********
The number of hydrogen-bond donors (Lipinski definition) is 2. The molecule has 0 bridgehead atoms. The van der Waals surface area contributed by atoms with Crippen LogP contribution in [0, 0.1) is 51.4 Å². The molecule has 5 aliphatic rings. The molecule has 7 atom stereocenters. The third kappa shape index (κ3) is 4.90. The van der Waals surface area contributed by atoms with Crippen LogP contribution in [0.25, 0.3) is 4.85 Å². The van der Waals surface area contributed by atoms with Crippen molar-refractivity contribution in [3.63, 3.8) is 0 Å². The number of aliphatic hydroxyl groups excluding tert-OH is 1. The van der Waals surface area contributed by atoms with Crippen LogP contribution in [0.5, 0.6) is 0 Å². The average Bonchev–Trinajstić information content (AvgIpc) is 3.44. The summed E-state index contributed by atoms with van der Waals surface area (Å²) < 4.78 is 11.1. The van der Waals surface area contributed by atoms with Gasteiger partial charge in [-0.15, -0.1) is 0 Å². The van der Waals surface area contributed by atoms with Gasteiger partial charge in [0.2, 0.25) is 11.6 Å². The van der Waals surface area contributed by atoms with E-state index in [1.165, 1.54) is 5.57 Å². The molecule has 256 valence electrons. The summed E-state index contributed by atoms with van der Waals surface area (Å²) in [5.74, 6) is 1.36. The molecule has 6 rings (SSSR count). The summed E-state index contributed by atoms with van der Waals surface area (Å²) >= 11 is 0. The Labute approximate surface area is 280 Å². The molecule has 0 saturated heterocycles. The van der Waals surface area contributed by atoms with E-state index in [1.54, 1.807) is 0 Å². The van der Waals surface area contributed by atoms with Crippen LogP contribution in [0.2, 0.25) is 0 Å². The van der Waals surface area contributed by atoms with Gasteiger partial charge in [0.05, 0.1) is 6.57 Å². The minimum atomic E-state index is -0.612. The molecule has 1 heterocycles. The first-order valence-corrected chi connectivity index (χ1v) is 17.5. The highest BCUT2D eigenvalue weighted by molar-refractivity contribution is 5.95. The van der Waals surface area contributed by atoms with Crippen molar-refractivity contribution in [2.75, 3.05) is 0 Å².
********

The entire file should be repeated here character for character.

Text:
The number of hydrogen-bond donors (Lipinski definition) is 2. The molecule has 0 bridgehead atoms. The van der Waals surface area contributed by atoms with Crippen LogP contribution in [0, 0.1) is 51.4 Å². The molecule has 5 aliphatic rings. The molecule has 7 atom stereocenters. The third kappa shape index (κ3) is 4.90. The van der Waals surface area contributed by atoms with Crippen LogP contribution in [0.25, 0.3) is 4.85 Å². The van der Waals surface area contributed by atoms with Crippen molar-refractivity contribution in [3.63, 3.8) is 0 Å². The number of aliphatic hydroxyl groups excluding tert-OH is 1. The van der Waals surface area contributed by atoms with Crippen LogP contribution in [0.5, 0.6) is 0 Å². The average Bonchev–Trinajstić information content (AvgIpc) is 3.44. The summed E-state index contributed by atoms with van der Waals surface area (Å²) < 4.78 is 11.1. The van der Waals surface area contributed by atoms with Gasteiger partial charge in [-0.15, -0.1) is 0 Å². The van der Waals surface area contributed by atoms with Gasteiger partial charge in [0.2, 0.25) is 11.6 Å². The van der Waals surface area contributed by atoms with E-state index in [1.165, 1.54) is 5.57 Å². The molecule has 256 valence electrons. The summed E-state index contributed by atoms with van der Waals surface area (Å²) in [5.74, 6) is 1.36. The molecule has 6 rings (SSSR count). The summed E-state index contributed by atoms with van der Waals surface area (Å²) >= 11 is 0. The Labute approximate surface area is 280 Å². The molecule has 0 saturated heterocycles. The van der Waals surface area contributed by atoms with E-state index in [1.54, 1.807) is 0 Å². The van der Waals surface area contributed by atoms with Crippen LogP contribution in [0.2, 0.25) is 0 Å². The van der Waals surface area contributed by atoms with Gasteiger partial charge in [0.05, 0.1) is 6.57 Å². The minimum atomic E-state index is -0.612. The molecule has 1 heterocycles. The first-order valence-corrected chi connectivity index (χ1v) is 17.5. The highest BCUT2D eigenvalue weighted by molar-refractivity contribution is 5.95. The van der Waals surface area contributed by atoms with Crippen molar-refractivity contribution in [2.75, 3.05) is 0 Å².